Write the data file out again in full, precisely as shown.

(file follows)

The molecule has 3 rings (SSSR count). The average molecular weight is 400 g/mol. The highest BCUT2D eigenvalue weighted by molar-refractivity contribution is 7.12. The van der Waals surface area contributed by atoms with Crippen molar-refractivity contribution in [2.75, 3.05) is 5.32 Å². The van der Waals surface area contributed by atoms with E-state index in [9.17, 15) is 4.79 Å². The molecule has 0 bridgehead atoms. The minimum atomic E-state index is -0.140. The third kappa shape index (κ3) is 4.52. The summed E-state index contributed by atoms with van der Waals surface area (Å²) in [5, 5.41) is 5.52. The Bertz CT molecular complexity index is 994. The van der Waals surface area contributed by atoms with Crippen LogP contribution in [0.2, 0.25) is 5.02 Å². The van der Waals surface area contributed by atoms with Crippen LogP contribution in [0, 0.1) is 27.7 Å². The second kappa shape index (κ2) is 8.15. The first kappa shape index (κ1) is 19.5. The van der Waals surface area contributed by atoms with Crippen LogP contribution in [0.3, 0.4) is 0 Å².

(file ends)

The molecule has 3 rings (SSSR count). The average molecular weight is 400 g/mol. The highest BCUT2D eigenvalue weighted by molar-refractivity contribution is 7.12. The van der Waals surface area contributed by atoms with Crippen molar-refractivity contribution in [2.75, 3.05) is 5.32 Å². The van der Waals surface area contributed by atoms with E-state index in [9.17, 15) is 4.79 Å². The molecule has 0 bridgehead atoms. The minimum atomic E-state index is -0.140. The third kappa shape index (κ3) is 4.52. The summed E-state index contributed by atoms with van der Waals surface area (Å²) in [5, 5.41) is 5.52. The Bertz CT molecular complexity index is 994. The van der Waals surface area contributed by atoms with Crippen LogP contribution in [0.2, 0.25) is 5.02 Å². The van der Waals surface area contributed by atoms with Crippen LogP contribution in [0, 0.1) is 27.7 Å². The second kappa shape index (κ2) is 8.15. The first kappa shape index (κ1) is 19.5. The van der Waals surface area contributed by atoms with Crippen LogP contribution in [0.3, 0.4) is 0 Å².